Chestnut mushroom bourguignon
Delight dinner guests with this deep, boozy, herbed bourguignon. Mushrooms absorb lots of liquid, so cook them in a separate pan to the base sauce to keep them at their best.
2 tbsp olive oil
600g (1lb 5oz) chestnut (cremini) mushrooms, brushed clean and halved
6 shallots, halved
1 carrot, sliced
1 clove of garlic, crushed
½ tsp dried thyme
½ tsp dried rosemary
3 tsp plain (all-purpose) flour
200ml (7fl oz/generous ¾ cup) red wine (ensure vegan)
1 tbsp tomato ketchup
150ml (5¼fl oz/generous ½ cup) hot water
Pinch of sea salt and black pepper
- In a frying pan, heat 1 tablespoon of the olive oil and cook the mushrooms over a medium–high heat for 10 minutes until softened and fragrant.
- In a separate large saucepan, heat the remaining olive oil and sauté the shallots and carrot over a medium–high heat for 4 minutes until the carrot begins to soften.
- Add the garlic, thyme and rosemary, and sauté for a further minute, then sprinkle in the flour and ensure the vegetables are well coated.
- Pour the wine and ketchup into the shallot pan, stir through and allow to reduce for 10 minutes, adding the hot water when the sauce starts to thicken.
- Spoon the cooked mushrooms and any juices into the saucepan and season to taste with sea salt and black pepper.
Coconut, cucumber and garden mint raita
Cooling and refreshing, this raita is a vital addition to any Indian-inspired meal and delicious served with Naan chips.
You can find many brands and varieties of coconut yoghurt in supermarkets and health food shops. I’d recommend choosing an unsweetened version for this recipe.
8 tbsp chilled unsweetened coconut yoghurt
¼ cucumber, finely chopped
Handful of mint leaves, finely chopped
Juice of 1 unwaxed lime
Pinch of sea salt
Spoon the coconut yoghurt into a large bowl. Stir in the cucumber, mint and lime juice, and season with sea salt to taste.
Instant mango fro-yo
Frozen mango chunks are available in large supermarkets. Stock up and use them in smoothies, puddings and curries.
When I lived in the city, I loved eating a tub of frozen yoghurt on a hot day. I was lucky to find a wonderful shop (that I passed on my way home from work throughout summer) that sold a vegan version. No matter where you are, stopping and having a moment of calm is good for the mind and body; this instant fro-yo will transport you to somewhere tropical.
Serves 2 generously
200g (7oz/½ cup) frozen mango chunks
5 rounded tbsp coconut yoghurt
Juice of 1 unwaxed lime
Add the frozen mango, coconut yoghurt and lime juice to a high-powered blender and blitz until smooth and creamy. Serve immediately.
Here at Bio-D, we're very passionate about helping to reduce plastic consumption and are wholly in support of World Earth Day this Sunday 22 April – the WED campaign this year is End Plastic Pollution.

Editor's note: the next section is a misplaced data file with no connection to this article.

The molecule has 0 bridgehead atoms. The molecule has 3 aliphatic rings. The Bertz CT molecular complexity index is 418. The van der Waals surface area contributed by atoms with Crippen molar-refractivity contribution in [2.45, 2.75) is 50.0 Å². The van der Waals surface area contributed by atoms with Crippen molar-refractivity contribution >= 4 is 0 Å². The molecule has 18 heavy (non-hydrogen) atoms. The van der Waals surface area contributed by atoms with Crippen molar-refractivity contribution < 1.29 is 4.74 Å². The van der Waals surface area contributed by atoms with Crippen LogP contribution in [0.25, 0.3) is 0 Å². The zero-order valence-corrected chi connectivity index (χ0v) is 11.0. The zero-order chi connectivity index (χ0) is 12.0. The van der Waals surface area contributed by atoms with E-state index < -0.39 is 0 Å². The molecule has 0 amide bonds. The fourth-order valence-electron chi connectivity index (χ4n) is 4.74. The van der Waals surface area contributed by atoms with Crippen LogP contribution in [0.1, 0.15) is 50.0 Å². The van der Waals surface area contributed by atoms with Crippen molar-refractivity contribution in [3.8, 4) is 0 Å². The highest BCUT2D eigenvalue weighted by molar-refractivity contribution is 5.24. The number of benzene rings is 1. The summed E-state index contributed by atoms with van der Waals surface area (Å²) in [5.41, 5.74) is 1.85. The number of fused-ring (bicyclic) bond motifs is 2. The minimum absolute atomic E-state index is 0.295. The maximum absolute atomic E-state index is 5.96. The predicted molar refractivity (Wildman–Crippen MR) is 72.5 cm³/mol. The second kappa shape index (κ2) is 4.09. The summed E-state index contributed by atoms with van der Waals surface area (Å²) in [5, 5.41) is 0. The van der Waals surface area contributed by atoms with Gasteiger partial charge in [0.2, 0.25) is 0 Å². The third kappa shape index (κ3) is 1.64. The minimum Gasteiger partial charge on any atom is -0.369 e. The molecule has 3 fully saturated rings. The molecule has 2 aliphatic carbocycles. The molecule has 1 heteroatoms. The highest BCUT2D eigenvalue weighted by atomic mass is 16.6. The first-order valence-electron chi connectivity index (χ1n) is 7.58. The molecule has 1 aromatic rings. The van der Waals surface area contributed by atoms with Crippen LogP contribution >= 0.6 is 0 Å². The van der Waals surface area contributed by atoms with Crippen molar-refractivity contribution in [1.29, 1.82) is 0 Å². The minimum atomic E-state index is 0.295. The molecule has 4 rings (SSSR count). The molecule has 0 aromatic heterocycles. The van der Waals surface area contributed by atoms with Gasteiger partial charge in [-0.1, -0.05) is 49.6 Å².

You can read a very thought-provoking (and terrifying) blog post by Kathleen Rogers, President of Earth Day Network, here.
We’re really pleased to announce further roll-out of our 100% recycled packaging: all of our 500ml spray bottles are now made from 100% UK post-consumer waste. (And we’re incredibly proud to be the first UK producer of home cleaning products to have taken this step in ensuring our packaging isn’t made from virgin plastics!)
We’re all starting to know the drill by now when it comes to reducing plastics consumption, but here’s our sales manager Emily with her top everyday tips:
BAG IT: I have tons of reusable shopping bags stashed everywhere: in coat pockets, in my desk drawers at work and stuffed in other bags (in bags in bags in bags etc) – basically everywhere I can to ensure I never need to buy plastic bags again.
BOTTLE IT: Like many people, I started 2018 vowing never to buy plastic water bottles or coffee cups. I admit I’ve been caught out once or twice when buying takeaway tea, but I am much more conscious about it, and as with my shopping bag stash, I’ve started leaving reusable bottles and cups at work and in different handbags etc so I’m never without them.
SHOP LOCAL TO AVOID PACKAGING: I try to buy things like fruit and vegetables from local shops, where I can get them in small quantities and they’re not encased in a ridiculous amount of surplus packaging.
CHECK THE LABELS: I avoid products with microbeads and check to see what packaging is made from – there are still very few brands using 100% recycled packaging unfortunately, but many have pledged to improve the situation over the coming years.
Here at Bio-D, we’re committed to seeking sustainable, planet-friendly means of getting our products into customers’ hands. We’re extremely proud to have launched our new packaging, made from 100% recycled materials, earlier this year, and we’re thrilled by the response we’ve had to the new bottles to date.
Here at Bio-D, we’re proud that our products are vegan and are accredited by The Vegan Society. As 2018 and this year’s Veganuary loomed closer, we thought: ‘if our products are vegan, perhaps we should be too!’
Nine of us have signed up for the challenge of trying out veganism this month, led by our sales manager (and committed vegetarian) Emily, and our MD (and committed non-vegetarian) Lloyd.
Happy 2018 everyone! We’re pleased to announce that we’re starting 2018 even ‘greener’ than ever before – as we launch new packaging which is made from 100% recycled materials.
Like many of you, we’re horrified by the ever-growing global issue of plastics waste and the damage it’s doing to our planet - and we want to do our bit to help halt it, before it’s too late.
Looking to get your home spick and span in time for the festive break? We’re offering 15% OFF all of our home sprays and refills this week – our refill system encourages zero waste, which got us thinking about how else we can reduce waste and our impact on the planet this holiday season.
We talked to our ambassadors Sam and Lynsey about how they keep their Christmas as green as possible. Click through to Lynsey's blog for some awesome tips on gift wrapping, and see below for Sam's top festive eco tips, plus a few others we’ve gathered. Happy December all!